It is 6:30 AM and you are waiting for the morning weather briefing to start, in which the meteorological conditions for the next few days are laid out and the science teams go over their flight plans for the day. You were up late last night putting the final touches on the flight plan for today’s science flight, making sure that you hit as many science objectives as you could. “I included several coordinated flight legs with the G-1 aircraft,” you think, “and I verified that the Terra satellite path takes it nicely across the pollution plumes near San Francisco and San Jose, giving us good data to verify the satellite results.”
But looking at the weather forecasts that were updated just before you woke up this morning has you worried. Will that predicted layer of ocean stratus blanketing San Francisco burn off in time to allow your instruments an unobstructed view of the aerosols below? What about those high cirrus clouds predicted to be hugging the mountains right above your G-1 coordinated leg? Will they limit the usefulness of your data?
Looking out the window, conditions look good here at the airport, but who knows what they will be like in 3 hours when your aircraft is getting ready to lift off. You could cancel the flight based on current predictions, but you run the risk of missing the science objectives that you are here for. Or, you could go forward with the flight and your science objectives may never materialize, leaving you with less useful data and fewer funds to use on potentially better flights.
As you ponder all of this, you find out that shifting wind patterns favor a different flight pattern for the G-1 and its instruments. If you are going to coordinate with them, you will need to quickly change your flight plan to something very different, but you need to minimize the number of changes you make. After all, your plan has to be checked by the pilots and submitted to Air Traffic Control at least 2 hours before a flight. The clock is ticking.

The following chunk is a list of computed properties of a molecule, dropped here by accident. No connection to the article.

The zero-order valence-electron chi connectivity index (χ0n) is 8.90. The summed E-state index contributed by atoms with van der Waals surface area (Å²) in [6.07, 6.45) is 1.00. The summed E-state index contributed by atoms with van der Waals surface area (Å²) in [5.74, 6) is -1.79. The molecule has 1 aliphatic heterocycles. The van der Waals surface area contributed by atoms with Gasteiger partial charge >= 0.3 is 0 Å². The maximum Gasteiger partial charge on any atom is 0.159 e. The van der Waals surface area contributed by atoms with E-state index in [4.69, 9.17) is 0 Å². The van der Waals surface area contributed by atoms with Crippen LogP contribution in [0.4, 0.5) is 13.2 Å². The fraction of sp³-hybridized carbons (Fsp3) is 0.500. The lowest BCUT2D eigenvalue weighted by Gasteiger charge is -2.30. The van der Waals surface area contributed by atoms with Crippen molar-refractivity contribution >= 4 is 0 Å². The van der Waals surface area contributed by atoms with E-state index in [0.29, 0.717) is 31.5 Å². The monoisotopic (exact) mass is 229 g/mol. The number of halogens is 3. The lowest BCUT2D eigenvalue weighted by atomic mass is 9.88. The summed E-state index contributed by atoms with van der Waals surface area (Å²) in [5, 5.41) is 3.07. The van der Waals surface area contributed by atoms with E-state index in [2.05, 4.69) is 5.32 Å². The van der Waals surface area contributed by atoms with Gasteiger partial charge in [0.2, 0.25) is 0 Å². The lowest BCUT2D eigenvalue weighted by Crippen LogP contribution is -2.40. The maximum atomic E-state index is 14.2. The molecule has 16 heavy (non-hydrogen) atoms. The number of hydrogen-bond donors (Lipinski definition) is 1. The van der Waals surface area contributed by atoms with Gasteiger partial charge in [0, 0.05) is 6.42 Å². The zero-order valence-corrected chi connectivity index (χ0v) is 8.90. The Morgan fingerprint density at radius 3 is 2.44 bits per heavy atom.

This is a day in the life of a flight planner. Planning a flight involves balancing all of these factors, changing and unpredictable weather and aerosol conditions, sometimes fickle aircraft and instrument systems, crew rest time, and competing science interests, to obtain the best set of measurements possible for future study. Flight planners have to have detailed knowledge of the discipline of atmospheric science, so that they can weigh the science objectives against each other and determine what produces the most results for the taxpayer dollars, which is why the flight planners here (Rahul Zaveri and Beat Schmid for the DOE G-1, Chris Hostetler and Rich Ferrare for the NASA B-200) have so many years of research experience behind them.
Even with years of experience, though, flight planning is more of an art than a science, and you have to learn to get a “gut feeling” sometimes about the right path to choose. Fortunately, we have many successful days and on the rare days that we do not achieve science objectives for that day, the data are usually useful for some other purpose (such as cloud studies, for example).
Usually once or twice during a month-long campaign, in the midst of unpredictable weather patterns, erratic pollution conditions, and instrument operation and aircraft timing issues, we will achieve a “golden day” where all of the conditions and aircraft timing are nearly perfect. Those are the days that are then studied for years to come. You never know when these days will come, but you know they will, so whether you fly on any given day or have to cancel for any myriad of reasons, you have to move forward after the decision is made. Speaking of which, it is time to start putting together tomorrow’s flight plan!